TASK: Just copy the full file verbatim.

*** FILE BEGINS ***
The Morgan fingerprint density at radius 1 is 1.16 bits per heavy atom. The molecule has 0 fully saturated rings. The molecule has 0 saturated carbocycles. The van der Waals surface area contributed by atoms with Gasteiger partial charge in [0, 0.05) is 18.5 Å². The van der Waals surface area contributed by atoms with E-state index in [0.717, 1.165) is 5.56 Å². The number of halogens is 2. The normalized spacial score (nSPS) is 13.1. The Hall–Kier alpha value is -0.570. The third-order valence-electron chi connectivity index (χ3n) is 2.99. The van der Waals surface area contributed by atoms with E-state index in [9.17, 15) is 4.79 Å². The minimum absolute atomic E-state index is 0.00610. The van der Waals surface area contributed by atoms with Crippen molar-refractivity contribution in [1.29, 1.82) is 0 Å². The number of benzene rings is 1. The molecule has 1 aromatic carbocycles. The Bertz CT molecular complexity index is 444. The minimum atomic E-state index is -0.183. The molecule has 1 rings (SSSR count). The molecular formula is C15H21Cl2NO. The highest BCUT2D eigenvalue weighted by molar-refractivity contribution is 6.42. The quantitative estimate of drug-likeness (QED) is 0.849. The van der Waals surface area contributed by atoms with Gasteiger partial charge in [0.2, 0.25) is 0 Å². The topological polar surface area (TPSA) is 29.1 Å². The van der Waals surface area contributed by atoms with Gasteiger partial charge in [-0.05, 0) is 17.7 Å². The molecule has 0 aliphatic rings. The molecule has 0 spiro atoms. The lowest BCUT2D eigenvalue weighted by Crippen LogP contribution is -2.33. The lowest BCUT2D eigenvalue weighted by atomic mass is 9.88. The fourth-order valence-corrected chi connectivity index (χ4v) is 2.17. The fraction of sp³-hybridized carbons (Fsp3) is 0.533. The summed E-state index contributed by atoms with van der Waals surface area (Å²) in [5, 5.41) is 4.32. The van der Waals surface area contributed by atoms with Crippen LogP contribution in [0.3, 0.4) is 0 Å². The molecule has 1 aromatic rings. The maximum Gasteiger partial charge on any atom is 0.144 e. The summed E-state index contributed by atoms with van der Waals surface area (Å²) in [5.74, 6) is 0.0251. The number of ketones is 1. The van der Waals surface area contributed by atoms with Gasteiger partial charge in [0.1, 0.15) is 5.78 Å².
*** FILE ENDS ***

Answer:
The Morgan fingerprint density at radius 1 is 1.16 bits per heavy atom. The molecule has 0 fully saturated rings. The molecule has 0 saturated carbocycles. The van der Waals surface area contributed by atoms with Gasteiger partial charge in [0, 0.05) is 18.5 Å². The van der Waals surface area contributed by atoms with E-state index in [0.717, 1.165) is 5.56 Å². The number of halogens is 2. The normalized spacial score (nSPS) is 13.1. The Hall–Kier alpha value is -0.570. The third-order valence-electron chi connectivity index (χ3n) is 2.99. The van der Waals surface area contributed by atoms with E-state index in [9.17, 15) is 4.79 Å². The minimum absolute atomic E-state index is 0.00610. The van der Waals surface area contributed by atoms with Crippen molar-refractivity contribution in [1.29, 1.82) is 0 Å². The number of benzene rings is 1. The molecule has 1 aromatic carbocycles. The Bertz CT molecular complexity index is 444. The minimum atomic E-state index is -0.183. The molecule has 1 rings (SSSR count). The molecular formula is C15H21Cl2NO. The highest BCUT2D eigenvalue weighted by molar-refractivity contribution is 6.42. The quantitative estimate of drug-likeness (QED) is 0.849. The van der Waals surface area contributed by atoms with Gasteiger partial charge in [0.2, 0.25) is 0 Å². The topological polar surface area (TPSA) is 29.1 Å². The van der Waals surface area contributed by atoms with Gasteiger partial charge in [-0.05, 0) is 17.7 Å². The molecule has 0 aliphatic rings. The molecule has 0 spiro atoms. The lowest BCUT2D eigenvalue weighted by Crippen LogP contribution is -2.33. The lowest BCUT2D eigenvalue weighted by atomic mass is 9.88. The fourth-order valence-corrected chi connectivity index (χ4v) is 2.17. The fraction of sp³-hybridized carbons (Fsp3) is 0.533. The summed E-state index contributed by atoms with van der Waals surface area (Å²) in [5, 5.41) is 4.32. The van der Waals surface area contributed by atoms with Crippen LogP contribution in [0.3, 0.4) is 0 Å². The molecule has 1 aromatic rings. The maximum Gasteiger partial charge on any atom is 0.144 e. The summed E-state index contributed by atoms with van der Waals surface area (Å²) in [5.74, 6) is 0.0251. The number of ketones is 1. The van der Waals surface area contributed by atoms with Gasteiger partial charge in [0.1, 0.15) is 5.78 Å².